Exploring Connections Fosters Natural World Ties

How bees pollinate flowers might be interesting, but why should the average person care? Professor Maria Sanders maintains that “finding the story behind the data” is key to making science more relevant, and this insight is central to PSU’s partnership with NH Audubon in an ongoing webinar series examining environmental ethics.

Professor Maria Sanders

Exploring Connections to and Stewardship of the Natural World is supported by a grant through New Hampshire Humanities and aims to foster a deeper understanding and care of—and appreciation for—our natural world. Programs are free to the public and streamed via Zoom, YouTube, and Facebook Live. 

Presentations are being coordinated by Sanders and Diane De Luca, a senior biologist with NH Audubon. “This partnership with Plymouth State has allowed us to more deeply explore personal connections to land use, wildlife, history, and human interaction with the natural world,” says De Luca. “With Maria’s help, our series includes a diversity of presenters including poets, authors, philosophers, and scientists.”

The series began this spring with Sanders providing the first two programs, “The Place We Call Home” and “Exploring Connections Between Humanities and the Natural Sciences.” Both sessions and subsequent ones are archived for viewing through NH Audubon’s website. The series will continue through February 2022 and also features PSU faculty members Jamie Hannon, Barbara McCahan, and MaryAnn McGarry, along with thought leaders representing a wide range of organizations and perspectives.

Sanders, a philosophy professor and licensed attorney, has dedicated three decades to researching scientific variables for living full and flourishing lives, and encourages her students to reach across disciplinary boundaries. Briana Chase ’21, a biology major who minored in applied ethics, northern New England heritage studies, and sustainability, was a student in Sanders’s Medical Ethics course.

“My biggest take away was the importance of mental and physical health,” says Chase. “Our personal health is very important, and I learned that we can partner this with good stewardship of the natural world by consciously making healthy choices while making good choices for the environment, too. It does not need to be a choice of one or the other, and I will be able to encourage this as I continue my pursuit to be a national forest officer.”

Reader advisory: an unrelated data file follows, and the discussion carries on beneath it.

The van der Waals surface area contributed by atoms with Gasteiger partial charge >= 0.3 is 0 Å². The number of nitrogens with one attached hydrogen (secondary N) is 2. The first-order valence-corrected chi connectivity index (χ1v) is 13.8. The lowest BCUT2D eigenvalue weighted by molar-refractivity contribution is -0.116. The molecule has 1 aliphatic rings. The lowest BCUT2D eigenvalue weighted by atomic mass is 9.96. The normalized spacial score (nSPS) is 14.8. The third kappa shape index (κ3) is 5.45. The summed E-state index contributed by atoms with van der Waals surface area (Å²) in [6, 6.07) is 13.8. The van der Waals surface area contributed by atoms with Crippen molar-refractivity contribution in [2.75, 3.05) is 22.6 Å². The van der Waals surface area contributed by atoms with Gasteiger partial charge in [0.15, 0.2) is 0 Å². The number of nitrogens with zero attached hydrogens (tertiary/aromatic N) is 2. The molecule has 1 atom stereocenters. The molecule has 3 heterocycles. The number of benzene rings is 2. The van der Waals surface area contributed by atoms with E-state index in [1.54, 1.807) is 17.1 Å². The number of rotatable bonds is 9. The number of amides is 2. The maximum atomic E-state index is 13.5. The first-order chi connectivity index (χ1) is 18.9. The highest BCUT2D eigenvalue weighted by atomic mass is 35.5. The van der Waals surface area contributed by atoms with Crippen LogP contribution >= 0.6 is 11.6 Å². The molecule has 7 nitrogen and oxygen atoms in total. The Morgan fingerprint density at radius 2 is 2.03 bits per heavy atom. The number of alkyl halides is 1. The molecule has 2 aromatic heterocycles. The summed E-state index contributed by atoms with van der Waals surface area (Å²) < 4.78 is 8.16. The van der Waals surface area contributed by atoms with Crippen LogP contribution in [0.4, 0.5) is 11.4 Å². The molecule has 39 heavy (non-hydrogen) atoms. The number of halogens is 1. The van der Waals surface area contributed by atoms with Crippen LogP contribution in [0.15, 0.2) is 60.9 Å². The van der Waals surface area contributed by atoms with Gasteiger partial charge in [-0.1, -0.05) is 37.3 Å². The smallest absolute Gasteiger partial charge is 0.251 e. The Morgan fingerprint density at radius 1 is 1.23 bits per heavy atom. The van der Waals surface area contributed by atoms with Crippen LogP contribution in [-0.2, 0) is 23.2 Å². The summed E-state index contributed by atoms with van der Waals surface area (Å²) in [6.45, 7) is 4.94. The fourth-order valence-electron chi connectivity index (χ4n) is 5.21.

Professor Jamie Hannon

Plymouth State’s co-sponsorship of the series with NH Audubon makes complete sense to Adventure Education Professor Jamie Hannon because it recognizes the University’s strengths. “I really believe that we’re leading the way in connecting our students to the natural world,” he says. “We even have a rock climber on our school seal. The PSU community is passionate about the natural world and it’s part of our culture.”

Hannon’s presentation, “Nature Connection in NH Schools,” is slated for September 7 and will examine the Mountain Village Charter School of Plymouth. Hannon is a founding member and board chair of Mountain Village, the only nature-based, Montessori public school in the world. Its educational program is dedicated to immersive, daily nature experiences, which dovetails neatly with the interests and predispositions of Plymouth State students. Students have opportunities to become involved with the school and a number of alumni who have gone on to teach there.

“Most of our students, regardless of their major, want a connection to the natural world, and that’s what attracts and drives them here,” says Hannon. “In adventure education, the natural experience is a constant program input and we focus on creating those emotional and psychological connections.”

Sanders was on sabbatical in Fall 2019 and traveled to all 50 states to film interviews that documented people’s experiences with place, from natural preserves to repurposed structures. That research provided the foundation for her Museum of the White Mountains exhibition, Space2Place, and a philosophical book of poetry, Sunrise Sunset. In the midst of all of these projects, NH Audubon contacted her with the idea of collaborating on Exploring Connections.

Her sabbatical’s overall theme of more mindful living and the help that the natural world can provide were of particular resonance when so many were isolated in COVID lockdown. Sanders’s research has found a place in her courses and in those of her University colleagues, and the Exploring Connections series livestream presentations are expanding the circle even further.

“NH Audubon reached out to me about this series—they really wanted to make the connection between the natural sciences and the humanities,” says Sanders. “I consider all of this to be related to Integrated Clusters and the Exploring Connections series is a great real-world example. The word’s getting out that this is what Plymouth State does.”